Ben White, 23 February 2011
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A recent report looked specifically at London, saying “liberal and progressive left” voices are the ones “most effective” in shielding Israel. Reut urged Israel’s defenders to “substantively engage liberal and progressive circles” by “responding to their concerns and building personal relationships”.
Now it has been reported that Labour Friends of Israel (LFI) is set to “re-invent itself” in order to “develop the ‘progressive case’ for Israel”.
The article by The JC’s political editor Martin Bright noted LFI’s “fire-righting role” against “growing anti-Zionist sentiment” in the British left and the “re-branded” LFI’s new slogan – “Working Towards a Two-State Solution”.
Other voices have encouraged a similar tack. Writing on Telegraph.co.uk in December, Julian Kossoff cited Reut and the need for “smart thinking” to persuade “liberal opinion”.
Strategically, this means a rejection of the “‘Israel right or wrong’ approach”, and instead being willing “to concede…that Israeli Arabs’ civil rights and Palestinian human rights are in need of intensive care”.
The JC’s Martin Bright also wrote in January how “it will be all the more necessary to develop the progressive case for Israel in the year ahead”.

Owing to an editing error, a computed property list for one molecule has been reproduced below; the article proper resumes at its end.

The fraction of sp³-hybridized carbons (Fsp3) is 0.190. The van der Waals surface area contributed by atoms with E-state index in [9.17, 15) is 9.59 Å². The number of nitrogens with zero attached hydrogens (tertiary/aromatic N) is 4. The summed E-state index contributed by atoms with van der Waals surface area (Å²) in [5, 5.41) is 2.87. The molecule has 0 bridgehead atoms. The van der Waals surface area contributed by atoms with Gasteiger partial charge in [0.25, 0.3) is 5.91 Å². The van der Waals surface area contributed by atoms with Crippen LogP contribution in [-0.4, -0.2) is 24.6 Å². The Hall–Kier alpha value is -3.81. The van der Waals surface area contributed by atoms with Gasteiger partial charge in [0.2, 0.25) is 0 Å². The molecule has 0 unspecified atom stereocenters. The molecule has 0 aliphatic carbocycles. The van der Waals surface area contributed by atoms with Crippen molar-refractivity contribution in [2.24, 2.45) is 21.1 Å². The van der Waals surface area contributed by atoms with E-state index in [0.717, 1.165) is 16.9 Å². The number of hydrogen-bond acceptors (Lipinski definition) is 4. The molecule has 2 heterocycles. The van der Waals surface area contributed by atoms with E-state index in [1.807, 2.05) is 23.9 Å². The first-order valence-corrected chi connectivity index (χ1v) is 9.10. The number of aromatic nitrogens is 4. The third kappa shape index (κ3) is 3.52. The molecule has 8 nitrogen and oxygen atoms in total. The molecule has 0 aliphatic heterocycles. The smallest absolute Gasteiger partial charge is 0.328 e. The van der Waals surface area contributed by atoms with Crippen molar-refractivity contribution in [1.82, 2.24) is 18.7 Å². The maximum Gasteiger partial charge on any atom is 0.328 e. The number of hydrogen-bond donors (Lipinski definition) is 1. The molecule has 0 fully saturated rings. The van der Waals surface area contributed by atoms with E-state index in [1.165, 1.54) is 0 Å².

Fresh from appearing at the Herzliya Conference, Lorna Fitzsimons, chief executive of the Britain Israel Communications and Research Centre (BICOM), wrote in The Jerusalem Post that BICOM is “launching the progressive case for Israel and driving the campaign for the Left to support it as a Jewish state”. The “re-branding” of LFI will be heralded byan event in the House of Commons next month with Progress.
Progress is chaired by Stephen Twigg, former chairman of LFI, and one of its vice-chairs, Rachel Reeves MP, has previously been on a LFI delegation to Israel. It’s not all one-way traffic however; LFI’s recently-appointed director, Jennifer Gerber, previously worked at Progress where, according to The JC, “she edited its magazine” and wrote articles “on Israel and antisemitism”.
Like all the huff and puff about ‘delegitimization’, this “progressive case” for Israel is unlikely to fare well as long as the Israeli state controls the lives of millions of Palestinians in an apartheid-system of control and discrimination. I’m not sure who they’re trying to kid.
Ben White’s comments also apply to the Jewish Chronicle of 11 February 2011, which was full of “allowing criticism of Israel” articles, such as Mick Davis’s I am a loyal Zionist and that is why I must criticise Israel (in which he only criticised “discrimination against minorities, rabbis who issue racist edicts, the divisions between secular and religious Jews”….). Tzipi Livni got in on the act (see Tzipi Livni: We ALL have a voice on Israel – “We have to listen to our ‘diaspora family’, says Tzipi Livni”); and even JC editor Stephen Pollard jumped on the bandwagon in his editorial that week entitled A chance to speak. It ends with a call for “a big conversation, of which we can all be proud”- but the participants in this big conversation seem to range only from Mick Davis and Tzipi Livni who, bizarrely, make up the extreme left of the dialogue, to all those who support Israeli government policy…